iPhone comes under the security scanner

Thomas K Thomas New Delhi | Updated on June 06, 2011



After Blackberry and Nokia, an application running on iPhone has come under the security scanner. The Ministry of Home Affairs has written to the Department of Telecom to disallow mobile operators from offering a specific application that destructs messages after it is read by the user.

Called Tiger Text, this application allows users to send messages, text and video, without leaving any trail. Once a sender selects the message lifespan (from 1 minute up to 30 days), expired messages not only delete from both phones, but are not stored on any server and they cannot be retrieved. The sender can also choose other options that do not exist with other texting technology such as deleting the history of the conversation or making a text message “Delete on Read,” meaning the message will disappear 60 seconds after the recipient opens the message.

An article in Time magazine in February 2010 had said that this application could be an ideal tool for philanderers. Indian security agencies are worried that this application will be used by spies and anti-social elements to communicate without being detected.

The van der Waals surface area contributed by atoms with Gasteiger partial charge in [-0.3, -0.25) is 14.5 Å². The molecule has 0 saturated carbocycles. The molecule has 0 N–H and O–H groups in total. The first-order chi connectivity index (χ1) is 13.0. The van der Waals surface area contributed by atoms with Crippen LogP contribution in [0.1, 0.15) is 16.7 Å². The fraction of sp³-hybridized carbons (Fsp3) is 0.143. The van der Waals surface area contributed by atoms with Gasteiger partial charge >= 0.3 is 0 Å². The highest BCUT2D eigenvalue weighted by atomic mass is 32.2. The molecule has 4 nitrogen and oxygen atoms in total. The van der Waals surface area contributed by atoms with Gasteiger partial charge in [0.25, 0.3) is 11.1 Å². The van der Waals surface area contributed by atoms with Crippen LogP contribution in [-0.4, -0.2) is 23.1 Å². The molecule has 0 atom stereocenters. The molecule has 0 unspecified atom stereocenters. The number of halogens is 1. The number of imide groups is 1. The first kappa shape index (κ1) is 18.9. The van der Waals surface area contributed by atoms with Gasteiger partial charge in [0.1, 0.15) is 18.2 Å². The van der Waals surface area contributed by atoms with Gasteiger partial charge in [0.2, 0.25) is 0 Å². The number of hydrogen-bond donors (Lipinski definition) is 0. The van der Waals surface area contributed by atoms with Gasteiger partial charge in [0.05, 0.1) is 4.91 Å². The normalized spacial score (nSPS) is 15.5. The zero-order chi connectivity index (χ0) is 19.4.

“This application will be operational through a server located in US. The use of this service by Indian service providers may create problems to law enforcement agencies (LEA) in their operational activities. DoT has been requested that instructions may be issued to all service providers that before launch of this service, proper arrangements for interception and monitoring is set with prior approval of LEAs,” a top Government source told Business Line.

Security agencies had recently told telecom operators to keep records of all calls and data transmitted through their network for a period of five years. They had also expressed concerns about 3G video calls and instant messaging services offered by the likes of Google and Blackberry.

Senior DoT officials said that the MHA's latest request is being looked into from the licensing point of view. The DoT's problem is that it cannot directly ask application service providers to offer interception as they do not come under the purview of Indian laws. The other option is to ask telecom companies but they are not prepared to bear the costs associated. The Government had earlier appointed a committee to look into the issue of intercepting and monitoring data transmitted through highly encrypted systems. However, representatives of the MHA and the Intelligence Bureau refused to sign the report. The entire matter may now be referred to the Committee of Secretaries to find a solution.

Published on June 06, 2011

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